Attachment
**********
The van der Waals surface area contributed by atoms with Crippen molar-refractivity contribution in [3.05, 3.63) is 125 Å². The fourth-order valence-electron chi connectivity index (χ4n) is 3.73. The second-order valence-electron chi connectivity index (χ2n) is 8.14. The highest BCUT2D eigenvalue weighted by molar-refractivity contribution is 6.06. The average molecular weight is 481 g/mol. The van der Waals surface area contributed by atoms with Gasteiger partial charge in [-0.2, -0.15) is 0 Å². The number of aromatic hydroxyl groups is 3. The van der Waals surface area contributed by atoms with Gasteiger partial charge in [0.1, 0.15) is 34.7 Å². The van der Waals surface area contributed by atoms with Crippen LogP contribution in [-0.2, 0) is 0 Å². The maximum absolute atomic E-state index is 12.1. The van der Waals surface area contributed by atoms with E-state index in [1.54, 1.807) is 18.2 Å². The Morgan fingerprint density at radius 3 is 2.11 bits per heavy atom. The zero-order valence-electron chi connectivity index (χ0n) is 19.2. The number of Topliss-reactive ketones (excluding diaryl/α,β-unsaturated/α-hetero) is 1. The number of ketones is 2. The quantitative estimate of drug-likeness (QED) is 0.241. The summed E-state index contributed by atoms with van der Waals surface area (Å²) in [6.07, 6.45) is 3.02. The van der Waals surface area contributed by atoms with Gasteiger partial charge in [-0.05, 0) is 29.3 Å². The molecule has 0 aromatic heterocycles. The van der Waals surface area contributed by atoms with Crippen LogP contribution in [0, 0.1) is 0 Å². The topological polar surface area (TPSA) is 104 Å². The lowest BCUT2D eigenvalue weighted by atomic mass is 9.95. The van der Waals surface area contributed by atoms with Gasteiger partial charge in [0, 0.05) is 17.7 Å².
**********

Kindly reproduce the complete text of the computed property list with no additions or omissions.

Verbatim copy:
The van der Waals surface area contributed by atoms with Crippen molar-refractivity contribution in [3.05, 3.63) is 125 Å². The fourth-order valence-electron chi connectivity index (χ4n) is 3.73. The second-order valence-electron chi connectivity index (χ2n) is 8.14. The highest BCUT2D eigenvalue weighted by molar-refractivity contribution is 6.06. The average molecular weight is 481 g/mol. The van der Waals surface area contributed by atoms with Gasteiger partial charge in [-0.2, -0.15) is 0 Å². The number of aromatic hydroxyl groups is 3. The van der Waals surface area contributed by atoms with Gasteiger partial charge in [0.1, 0.15) is 34.7 Å². The van der Waals surface area contributed by atoms with Crippen LogP contribution in [-0.2, 0) is 0 Å². The maximum absolute atomic E-state index is 12.1. The van der Waals surface area contributed by atoms with E-state index in [1.54, 1.807) is 18.2 Å². The Morgan fingerprint density at radius 3 is 2.11 bits per heavy atom. The zero-order valence-electron chi connectivity index (χ0n) is 19.2. The number of Topliss-reactive ketones (excluding diaryl/α,β-unsaturated/α-hetero) is 1. The number of ketones is 2. The quantitative estimate of drug-likeness (QED) is 0.241. The summed E-state index contributed by atoms with van der Waals surface area (Å²) in [6.07, 6.45) is 3.02. The van der Waals surface area contributed by atoms with Gasteiger partial charge in [-0.05, 0) is 29.3 Å². The molecule has 0 aromatic heterocycles. The van der Waals surface area contributed by atoms with Crippen LogP contribution in [0, 0.1) is 0 Å². The topological polar surface area (TPSA) is 104 Å². The lowest BCUT2D eigenvalue weighted by atomic mass is 9.95. The van der Waals surface area contributed by atoms with Gasteiger partial charge in [0, 0.05) is 17.7 Å².